At The Financial Times: Shawn Donnan on the TPP, advocates and antagonists. A comment by Political Reporter

Congratulations to Mr. Shawn Donnan for two well written but highly circumscribed reports on TPP, after all this is The Financial Times, one of the most respected publications of Capitalist Apologetics!

His first essay titled ‘Negotiators strike Pacific trade deal’ ::

He quotes at length  ‘Tim Groser, New Zealand’s trade minister and one of the architects of the TPP’:

Tim Groser, New Zealand’s trade minister and one of the architects of the TPP, said its “strategic” implications for global trade were enormous.

“All of this is being lost in these arcane battles over grams of butter and cheese,” he said.

“While people will no doubt laugh at the conservatism of some of the timetables of liberalisation of the most politically sensitive [products in the TPP], that will probably prove to be the wrong take,” he said. “Because the issue is to get the direction of travel right.”

No real need to comment on the partisan character of this essay, it seems obvious that the opponents of TPP, in this report, are mere bit players in this little melodrama.

Mr. Donnan then turns attention in this companion essay titled ‘And now the other TPP battles begin’, to the looming American domestic political battle over the TPP:

Again the antagonists remain in the very proscribed Financial Times/Donnan world view: Mr. Trump and Sen. Orrin Hatch. The fact that Bernie Sanders has made the defeat of TPP an integral part of his presidential campaign remains off stage, too politically inconvenient? Two TPP partisans: one a trade representative another a policy technocrat   are then added ‘Mike Froman, the US trade representative’ and ‘Philip Levy, a senior fellow at the Chicago Council on Global Affairs.’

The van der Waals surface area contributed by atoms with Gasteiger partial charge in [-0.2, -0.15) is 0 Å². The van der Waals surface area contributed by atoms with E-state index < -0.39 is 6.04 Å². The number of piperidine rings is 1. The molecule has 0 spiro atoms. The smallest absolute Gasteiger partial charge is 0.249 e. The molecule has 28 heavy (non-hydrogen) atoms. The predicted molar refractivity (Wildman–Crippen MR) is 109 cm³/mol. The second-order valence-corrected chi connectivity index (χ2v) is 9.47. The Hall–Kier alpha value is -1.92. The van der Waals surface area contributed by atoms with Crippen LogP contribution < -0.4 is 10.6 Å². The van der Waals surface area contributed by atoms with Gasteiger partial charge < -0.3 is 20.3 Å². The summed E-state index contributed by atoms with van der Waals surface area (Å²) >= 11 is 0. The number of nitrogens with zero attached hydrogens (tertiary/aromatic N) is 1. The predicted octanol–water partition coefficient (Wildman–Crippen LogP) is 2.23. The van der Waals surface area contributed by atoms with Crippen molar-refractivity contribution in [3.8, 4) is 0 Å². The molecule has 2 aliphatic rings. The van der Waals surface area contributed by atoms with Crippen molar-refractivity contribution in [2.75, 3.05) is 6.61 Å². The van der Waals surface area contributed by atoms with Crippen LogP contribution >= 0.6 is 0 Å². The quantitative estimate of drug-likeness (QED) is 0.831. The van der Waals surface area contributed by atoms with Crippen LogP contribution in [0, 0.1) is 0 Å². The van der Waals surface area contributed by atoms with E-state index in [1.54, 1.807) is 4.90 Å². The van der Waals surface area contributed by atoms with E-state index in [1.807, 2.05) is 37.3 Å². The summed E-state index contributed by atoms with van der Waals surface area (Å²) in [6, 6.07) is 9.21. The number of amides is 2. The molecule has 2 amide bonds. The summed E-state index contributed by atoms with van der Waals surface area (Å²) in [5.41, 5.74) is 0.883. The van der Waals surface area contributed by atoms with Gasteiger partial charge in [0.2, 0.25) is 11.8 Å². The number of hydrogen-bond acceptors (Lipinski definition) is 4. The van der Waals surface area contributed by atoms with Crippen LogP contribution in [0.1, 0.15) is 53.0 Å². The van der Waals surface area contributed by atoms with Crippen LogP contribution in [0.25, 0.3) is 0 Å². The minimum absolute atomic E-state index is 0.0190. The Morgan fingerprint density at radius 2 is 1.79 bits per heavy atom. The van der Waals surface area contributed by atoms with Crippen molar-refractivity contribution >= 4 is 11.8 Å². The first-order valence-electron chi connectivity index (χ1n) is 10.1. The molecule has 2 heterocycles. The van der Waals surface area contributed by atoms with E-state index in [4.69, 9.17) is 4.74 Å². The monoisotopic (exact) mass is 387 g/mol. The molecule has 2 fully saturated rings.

One could observe that the Utopianism of Neo-Liberalism/Austerity is being supplanted by a version of TPP as it’s replacement.

Political Reporter

About stephenkmacksd

Rootless cosmopolitan,down at heels intellectual;would be writer. 'Polemic is a discourse of conflict, whose effect depends on a delicate balance between the requirements of truth and the enticements of anger, the duty to argue and the zest to inflame. Its rhetoric allows, even enforces, a certain figurative licence. Like epitaphs in Johnson’s adage, it is not under oath.'
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